The Nuclear Regulatory Commission has imposed a $35,000 fine on Babcock & Wilcox because, the government agency said, employees waited too long to declare an emergency in July after finding uranium in a container of oil.
On July 15, B&W employees found the uranium in a container of oil used in a saw that cuts fuel components at the company’s facility in Campbell County, which handles highly enriched uranium used in nuclear fuel.
If enough nuclear material is present in one place or in a container of a particular shape, it can cause a “criticality,” or a strong burst of radiation, the NRC said.
B&W later determined there was not enough uranium present in the oil to pose a hazard, but the NRC says employees waited more than two hours before declaring a low-level alert.
“Although this failure to declare the emergency in a timely manner did not have any adverse effects, the results could have been significant under different circumstances,“ NRC Region II Deputy Administrator for Operations Victor McCree said in a news release issued Tuesday.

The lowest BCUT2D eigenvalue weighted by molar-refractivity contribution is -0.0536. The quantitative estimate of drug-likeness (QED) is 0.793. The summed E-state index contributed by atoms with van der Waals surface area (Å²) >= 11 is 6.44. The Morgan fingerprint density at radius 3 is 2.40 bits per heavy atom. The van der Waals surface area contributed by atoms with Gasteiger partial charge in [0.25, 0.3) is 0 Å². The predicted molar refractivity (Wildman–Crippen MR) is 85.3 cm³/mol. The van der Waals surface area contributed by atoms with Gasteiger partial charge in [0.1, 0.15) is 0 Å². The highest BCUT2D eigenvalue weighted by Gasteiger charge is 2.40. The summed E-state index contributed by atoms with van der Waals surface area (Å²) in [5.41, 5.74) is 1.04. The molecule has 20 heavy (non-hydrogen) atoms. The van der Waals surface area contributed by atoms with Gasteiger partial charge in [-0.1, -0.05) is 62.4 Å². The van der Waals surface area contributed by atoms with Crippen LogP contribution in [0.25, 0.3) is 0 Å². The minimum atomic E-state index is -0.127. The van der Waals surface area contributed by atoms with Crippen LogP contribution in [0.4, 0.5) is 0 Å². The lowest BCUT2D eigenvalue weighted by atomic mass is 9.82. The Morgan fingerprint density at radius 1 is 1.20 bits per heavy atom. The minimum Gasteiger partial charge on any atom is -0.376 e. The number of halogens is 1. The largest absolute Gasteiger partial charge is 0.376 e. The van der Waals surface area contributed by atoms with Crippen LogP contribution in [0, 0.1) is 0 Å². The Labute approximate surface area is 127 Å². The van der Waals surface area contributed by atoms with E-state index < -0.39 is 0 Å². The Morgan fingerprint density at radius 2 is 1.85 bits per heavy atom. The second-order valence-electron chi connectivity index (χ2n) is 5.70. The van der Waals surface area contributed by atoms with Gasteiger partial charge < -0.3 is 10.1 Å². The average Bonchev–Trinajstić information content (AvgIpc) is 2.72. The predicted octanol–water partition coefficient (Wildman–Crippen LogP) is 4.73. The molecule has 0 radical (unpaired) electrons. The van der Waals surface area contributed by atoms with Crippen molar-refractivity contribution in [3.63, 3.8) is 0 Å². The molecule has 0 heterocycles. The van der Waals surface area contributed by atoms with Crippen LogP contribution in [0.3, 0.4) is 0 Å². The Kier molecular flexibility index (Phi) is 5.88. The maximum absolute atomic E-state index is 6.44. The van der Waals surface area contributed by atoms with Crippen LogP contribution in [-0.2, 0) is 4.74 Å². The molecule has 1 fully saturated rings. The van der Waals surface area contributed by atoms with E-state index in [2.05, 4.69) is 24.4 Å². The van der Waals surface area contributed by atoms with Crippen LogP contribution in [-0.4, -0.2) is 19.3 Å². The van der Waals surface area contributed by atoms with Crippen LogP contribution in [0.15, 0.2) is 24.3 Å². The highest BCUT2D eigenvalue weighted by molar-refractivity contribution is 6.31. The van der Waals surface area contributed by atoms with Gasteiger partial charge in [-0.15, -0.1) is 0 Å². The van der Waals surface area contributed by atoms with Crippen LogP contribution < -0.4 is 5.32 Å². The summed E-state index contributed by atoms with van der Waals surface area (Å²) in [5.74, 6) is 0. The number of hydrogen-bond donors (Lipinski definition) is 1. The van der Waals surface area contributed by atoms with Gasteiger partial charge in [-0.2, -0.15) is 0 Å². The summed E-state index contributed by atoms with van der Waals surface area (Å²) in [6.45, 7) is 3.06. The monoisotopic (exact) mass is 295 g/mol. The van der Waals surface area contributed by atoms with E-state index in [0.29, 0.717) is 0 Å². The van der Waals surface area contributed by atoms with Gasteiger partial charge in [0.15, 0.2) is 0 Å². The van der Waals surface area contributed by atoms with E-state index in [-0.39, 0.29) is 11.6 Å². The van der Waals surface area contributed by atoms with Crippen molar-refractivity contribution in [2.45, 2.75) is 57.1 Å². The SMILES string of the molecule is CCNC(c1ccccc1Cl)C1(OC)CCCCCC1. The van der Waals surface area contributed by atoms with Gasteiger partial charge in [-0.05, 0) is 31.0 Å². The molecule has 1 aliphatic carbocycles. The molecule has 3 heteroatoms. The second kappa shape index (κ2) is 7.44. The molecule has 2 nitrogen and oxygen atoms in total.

B&W has 30 days to pay or protest the penalty.
B&W spokeswoman Carla Parks said a decision whether to pay or appeal the fine had not been made as of Tuesday afternoon.
In an e-mail, Parks said, “B&W is committed to meeting or exceeding all NRC standards, and understands that they want to reinforce the importance of taking the necessary steps to ensure incidents don’t occur. We are currently reviewing the decision, and will work internally and with the NRC team to discuss a path forward.”
Parks also said any lapses in safety procedures from the July event have been rectified, and that the Mt. Athos facility as well as other company locations have “taken appropriate and extensive compensatory measures in response to July’s event.”
“We will proactively continue to implement long-term corrective actions to uphold B&W’s positive track record and ongoing commitment to safe, secure operations for our employees, customers and community members,” Parks said.
On October 2008, B&W was fined $32,500 after an employee used sodium hydroxide to try to clean up a hydrofluoric acid spill, causing a chemical reaction that splashed acid in the worker’s face.
The employee did not suffer permanent vision loss or other adverse health effects, officials said.